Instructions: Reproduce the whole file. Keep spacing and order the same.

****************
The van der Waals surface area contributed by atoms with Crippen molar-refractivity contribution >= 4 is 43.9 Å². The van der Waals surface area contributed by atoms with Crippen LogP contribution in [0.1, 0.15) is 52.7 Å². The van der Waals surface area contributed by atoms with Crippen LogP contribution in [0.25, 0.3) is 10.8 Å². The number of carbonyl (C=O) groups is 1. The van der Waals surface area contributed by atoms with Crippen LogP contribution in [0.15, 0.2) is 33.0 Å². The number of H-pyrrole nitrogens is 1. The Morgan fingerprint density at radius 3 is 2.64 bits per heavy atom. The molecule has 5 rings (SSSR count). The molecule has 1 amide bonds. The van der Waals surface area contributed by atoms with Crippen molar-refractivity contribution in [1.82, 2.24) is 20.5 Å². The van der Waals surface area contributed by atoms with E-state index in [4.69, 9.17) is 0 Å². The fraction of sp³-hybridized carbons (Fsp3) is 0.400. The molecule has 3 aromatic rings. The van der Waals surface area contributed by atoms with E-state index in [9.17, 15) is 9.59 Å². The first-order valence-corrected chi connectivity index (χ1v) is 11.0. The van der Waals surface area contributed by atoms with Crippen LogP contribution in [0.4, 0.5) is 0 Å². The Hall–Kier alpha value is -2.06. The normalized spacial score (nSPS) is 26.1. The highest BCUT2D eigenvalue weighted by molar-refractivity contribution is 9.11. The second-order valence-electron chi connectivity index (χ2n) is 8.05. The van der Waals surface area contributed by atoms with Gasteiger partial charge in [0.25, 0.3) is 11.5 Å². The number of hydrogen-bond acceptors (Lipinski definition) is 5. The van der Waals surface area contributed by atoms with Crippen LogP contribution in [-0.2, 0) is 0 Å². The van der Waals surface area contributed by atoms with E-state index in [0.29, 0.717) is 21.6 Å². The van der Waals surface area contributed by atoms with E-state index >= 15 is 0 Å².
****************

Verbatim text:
The van der Waals surface area contributed by atoms with Crippen molar-refractivity contribution >= 4 is 43.9 Å². The van der Waals surface area contributed by atoms with Crippen LogP contribution in [0.1, 0.15) is 52.7 Å². The van der Waals surface area contributed by atoms with Crippen LogP contribution in [0.25, 0.3) is 10.8 Å². The number of carbonyl (C=O) groups is 1. The van der Waals surface area contributed by atoms with Crippen LogP contribution in [0.15, 0.2) is 33.0 Å². The number of H-pyrrole nitrogens is 1. The Morgan fingerprint density at radius 3 is 2.64 bits per heavy atom. The molecule has 5 rings (SSSR count). The molecule has 1 amide bonds. The van der Waals surface area contributed by atoms with Crippen molar-refractivity contribution in [1.82, 2.24) is 20.5 Å². The van der Waals surface area contributed by atoms with E-state index in [4.69, 9.17) is 0 Å². The fraction of sp³-hybridized carbons (Fsp3) is 0.400. The molecule has 3 aromatic rings. The van der Waals surface area contributed by atoms with E-state index in [9.17, 15) is 9.59 Å². The first-order valence-corrected chi connectivity index (χ1v) is 11.0. The van der Waals surface area contributed by atoms with Crippen LogP contribution in [0.4, 0.5) is 0 Å². The Hall–Kier alpha value is -2.06. The normalized spacial score (nSPS) is 26.1. The highest BCUT2D eigenvalue weighted by molar-refractivity contribution is 9.11. The second-order valence-electron chi connectivity index (χ2n) is 8.05. The van der Waals surface area contributed by atoms with Gasteiger partial charge in [0.25, 0.3) is 11.5 Å². The number of hydrogen-bond acceptors (Lipinski definition) is 5. The van der Waals surface area contributed by atoms with Crippen LogP contribution in [-0.2, 0) is 0 Å². The van der Waals surface area contributed by atoms with E-state index in [0.29, 0.717) is 21.6 Å². The van der Waals surface area contributed by atoms with E-state index >= 15 is 0 Å².